THINGS YOUR AUTO MECHANIC HATES
Things Your Auto Mechanic Hates
Things Your Auto Mechanic Hates | 16 Automotive Don’ts
As car owners, we know a thing or two about running a car, maintaining it, what to do, and what not to do. However, let’s admit it, our knowledge is limited compared to the expertise of car mechanics.
To lessen your visits to the shop and save more on repairs, here are 16 things your auto mechanic hates and wants you to stop doing.
1. Don’t ignore the “check engine” signal or other warning signs.
Drivers often dismiss this warning thinking it’s only an emission problem, however, a “check engine” warning may also indicate an oil problem, a faulty cooling system, a problem with the engine valve, the transmission, brakes, and a whole lot of other car parts.
Ignoring this warning can inflict more damage on your car’s engine, resulting in more costly repairs.
2. Don’t wait a long time before having regular car maintenance performed.
The required routine checkups of your car weren’t planned by the engineers to generate more sales from the shops. They were designed to keep your car running smoothly.
Every vehicle relies heavily on having the right amount and the right type of engine fluid, coolant, etc. It is necessary that you follow the maintenance checkup schedule indicated in your car’s manual. This will avoid early engine failure.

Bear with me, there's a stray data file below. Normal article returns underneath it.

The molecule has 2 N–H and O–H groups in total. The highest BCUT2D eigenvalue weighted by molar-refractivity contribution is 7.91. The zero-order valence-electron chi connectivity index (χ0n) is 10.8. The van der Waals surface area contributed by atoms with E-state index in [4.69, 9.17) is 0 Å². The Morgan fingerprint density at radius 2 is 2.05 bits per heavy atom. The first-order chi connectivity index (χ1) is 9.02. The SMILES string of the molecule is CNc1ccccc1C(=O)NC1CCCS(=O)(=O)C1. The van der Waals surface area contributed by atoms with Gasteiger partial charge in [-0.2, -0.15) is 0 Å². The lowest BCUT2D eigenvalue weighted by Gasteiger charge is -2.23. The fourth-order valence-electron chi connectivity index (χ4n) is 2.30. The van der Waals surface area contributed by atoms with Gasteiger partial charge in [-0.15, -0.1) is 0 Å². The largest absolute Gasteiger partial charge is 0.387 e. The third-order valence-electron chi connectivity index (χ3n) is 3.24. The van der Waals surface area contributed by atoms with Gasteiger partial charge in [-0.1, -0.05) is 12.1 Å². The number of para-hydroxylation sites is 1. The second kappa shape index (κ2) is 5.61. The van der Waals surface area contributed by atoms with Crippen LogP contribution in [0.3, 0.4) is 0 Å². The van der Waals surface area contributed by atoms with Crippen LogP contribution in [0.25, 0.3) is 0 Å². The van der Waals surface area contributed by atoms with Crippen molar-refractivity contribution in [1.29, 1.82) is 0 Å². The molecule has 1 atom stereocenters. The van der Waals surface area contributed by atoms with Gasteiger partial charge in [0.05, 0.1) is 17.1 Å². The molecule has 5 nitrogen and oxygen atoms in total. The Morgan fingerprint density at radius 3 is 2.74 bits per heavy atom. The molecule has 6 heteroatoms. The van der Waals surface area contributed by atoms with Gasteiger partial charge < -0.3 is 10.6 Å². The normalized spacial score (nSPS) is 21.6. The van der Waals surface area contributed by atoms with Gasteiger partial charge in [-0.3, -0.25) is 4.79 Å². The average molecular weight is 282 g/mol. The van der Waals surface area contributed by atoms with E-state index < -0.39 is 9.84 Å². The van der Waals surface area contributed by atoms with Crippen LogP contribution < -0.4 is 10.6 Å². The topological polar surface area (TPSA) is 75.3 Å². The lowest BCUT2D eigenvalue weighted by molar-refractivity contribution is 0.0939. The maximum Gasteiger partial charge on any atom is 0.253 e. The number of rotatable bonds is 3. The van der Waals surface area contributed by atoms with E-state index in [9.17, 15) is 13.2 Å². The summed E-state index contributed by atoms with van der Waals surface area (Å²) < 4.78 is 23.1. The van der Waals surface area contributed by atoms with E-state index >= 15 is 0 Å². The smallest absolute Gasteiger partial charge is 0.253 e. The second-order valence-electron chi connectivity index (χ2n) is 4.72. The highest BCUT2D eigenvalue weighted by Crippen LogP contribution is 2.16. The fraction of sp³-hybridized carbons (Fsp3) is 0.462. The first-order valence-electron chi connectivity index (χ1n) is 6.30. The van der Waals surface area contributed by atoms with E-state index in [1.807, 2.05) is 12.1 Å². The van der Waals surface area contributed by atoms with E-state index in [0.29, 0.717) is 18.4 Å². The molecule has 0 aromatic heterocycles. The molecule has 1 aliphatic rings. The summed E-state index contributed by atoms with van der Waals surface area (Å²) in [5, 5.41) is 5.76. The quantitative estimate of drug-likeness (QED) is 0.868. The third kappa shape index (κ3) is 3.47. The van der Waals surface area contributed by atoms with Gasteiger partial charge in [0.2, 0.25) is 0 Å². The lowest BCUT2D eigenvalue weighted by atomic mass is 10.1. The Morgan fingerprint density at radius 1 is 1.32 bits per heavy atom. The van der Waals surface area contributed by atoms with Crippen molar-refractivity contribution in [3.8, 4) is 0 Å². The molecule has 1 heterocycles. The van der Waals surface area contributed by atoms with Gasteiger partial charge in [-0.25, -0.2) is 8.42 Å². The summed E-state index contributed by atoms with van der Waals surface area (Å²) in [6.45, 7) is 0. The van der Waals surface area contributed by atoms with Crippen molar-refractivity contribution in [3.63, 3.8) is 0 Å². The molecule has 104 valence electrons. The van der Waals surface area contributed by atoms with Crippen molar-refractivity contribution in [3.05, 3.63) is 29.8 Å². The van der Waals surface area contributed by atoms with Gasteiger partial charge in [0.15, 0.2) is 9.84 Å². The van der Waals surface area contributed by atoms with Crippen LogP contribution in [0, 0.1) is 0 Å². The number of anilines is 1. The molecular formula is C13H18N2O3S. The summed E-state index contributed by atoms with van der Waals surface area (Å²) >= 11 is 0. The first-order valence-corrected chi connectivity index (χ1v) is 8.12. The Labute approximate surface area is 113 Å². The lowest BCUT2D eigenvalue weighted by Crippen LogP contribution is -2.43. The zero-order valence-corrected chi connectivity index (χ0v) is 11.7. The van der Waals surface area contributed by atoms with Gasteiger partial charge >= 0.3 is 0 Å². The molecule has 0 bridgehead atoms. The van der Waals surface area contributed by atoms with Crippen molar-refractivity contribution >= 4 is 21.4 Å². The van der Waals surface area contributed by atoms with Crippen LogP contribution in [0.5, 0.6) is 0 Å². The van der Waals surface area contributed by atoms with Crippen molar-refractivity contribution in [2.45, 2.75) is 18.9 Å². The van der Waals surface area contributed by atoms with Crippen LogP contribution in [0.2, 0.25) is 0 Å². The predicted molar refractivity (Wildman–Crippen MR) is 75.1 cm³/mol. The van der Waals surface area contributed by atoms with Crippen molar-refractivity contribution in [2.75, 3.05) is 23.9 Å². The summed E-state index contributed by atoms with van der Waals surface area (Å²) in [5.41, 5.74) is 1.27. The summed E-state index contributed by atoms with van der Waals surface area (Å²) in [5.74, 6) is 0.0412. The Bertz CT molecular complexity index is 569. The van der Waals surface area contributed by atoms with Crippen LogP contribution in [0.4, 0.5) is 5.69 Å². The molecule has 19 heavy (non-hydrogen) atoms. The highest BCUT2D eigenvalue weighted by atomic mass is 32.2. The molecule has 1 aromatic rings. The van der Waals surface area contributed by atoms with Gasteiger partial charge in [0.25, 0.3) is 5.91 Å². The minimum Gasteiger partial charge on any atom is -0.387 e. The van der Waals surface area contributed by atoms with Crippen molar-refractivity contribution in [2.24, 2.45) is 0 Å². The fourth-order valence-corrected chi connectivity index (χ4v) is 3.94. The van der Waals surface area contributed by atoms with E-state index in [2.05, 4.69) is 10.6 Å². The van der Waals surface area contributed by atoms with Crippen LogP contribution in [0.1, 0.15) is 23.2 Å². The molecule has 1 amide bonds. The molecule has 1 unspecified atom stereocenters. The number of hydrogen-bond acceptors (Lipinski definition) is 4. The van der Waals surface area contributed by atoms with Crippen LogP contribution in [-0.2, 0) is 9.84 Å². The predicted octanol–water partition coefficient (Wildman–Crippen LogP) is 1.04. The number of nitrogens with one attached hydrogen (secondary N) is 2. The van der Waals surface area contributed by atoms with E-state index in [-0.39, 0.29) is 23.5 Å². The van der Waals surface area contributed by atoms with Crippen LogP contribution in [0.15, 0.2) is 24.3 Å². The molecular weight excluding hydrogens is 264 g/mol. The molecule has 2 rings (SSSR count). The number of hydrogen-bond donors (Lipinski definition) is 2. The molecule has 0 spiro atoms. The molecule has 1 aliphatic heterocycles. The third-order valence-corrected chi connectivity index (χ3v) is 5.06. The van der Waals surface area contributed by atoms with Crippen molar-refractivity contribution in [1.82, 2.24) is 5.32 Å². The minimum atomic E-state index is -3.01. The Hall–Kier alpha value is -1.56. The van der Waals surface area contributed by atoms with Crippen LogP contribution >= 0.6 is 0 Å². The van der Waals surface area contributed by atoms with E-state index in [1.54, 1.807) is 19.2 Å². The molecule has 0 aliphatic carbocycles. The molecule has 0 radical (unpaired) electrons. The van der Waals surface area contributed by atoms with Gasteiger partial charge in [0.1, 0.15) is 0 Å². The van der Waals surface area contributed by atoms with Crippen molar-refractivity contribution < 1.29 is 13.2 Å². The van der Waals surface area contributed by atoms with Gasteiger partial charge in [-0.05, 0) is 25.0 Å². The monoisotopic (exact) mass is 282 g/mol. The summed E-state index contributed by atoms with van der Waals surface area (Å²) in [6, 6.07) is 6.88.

3. Don’t ignore any uncommon noises.
Any car that is running in good condition doesn’t make screeching, grinding, or rattling noises. Take note of the sounds that your car makes and when they happen.
For example, you may be having a problem with your drive belt when you hear a squealing sound. If it’s a clunking sound, then it can be an indication of suspension issues. Grinding sounds are usually created by brake problems, while a rumbling noise can mean a tire or worn wheel bearing issue.
4. Don’t dismiss any smell in the car engine or inside the car.
Do you smell burning oil? It means the fluids or the oil could be leaking right into the exhaust and hot engine components. When this happens, there’s a possibility you’re already low on fluids. Low engine fluids can cause steering, transmission, or engine damage.
5. Don’t buy a used car without the professional report for the pre-purchase inspection.
No matter how good the car looks on the outside, it mustn’t be the only deciding factor for buying it.
A quick checkup of the engine and a test drive are not even enough to make sure you have a perfectly running car. Your car might have hidden problems that require a thorough checkup conducted by a professional.
6. Don’t go cheap when having your brakes fixed.
Brake jobs typically cost between $250 to $350 depending on the vehicle type and the local fees for the labor. It will include new hardware, brake pads, rotor machining (only when needed), and installation.
Don’t try other shops that offer you low prices for a brake job because it’s usually an upselling tactic.
7. Don’t drive with old, run-down tires.
When you change your tires, you need to change all of them even if only one is damaged or worn out. Try not to extend the use of worn tires as it can result in even higher expenses in the long haul.
Driving on a curb with bad tire, for instance, can result in a bent wheel, strut, tie rod, or control arm damage that costs $1,500.
8. Don’t drive a car that’s overheated.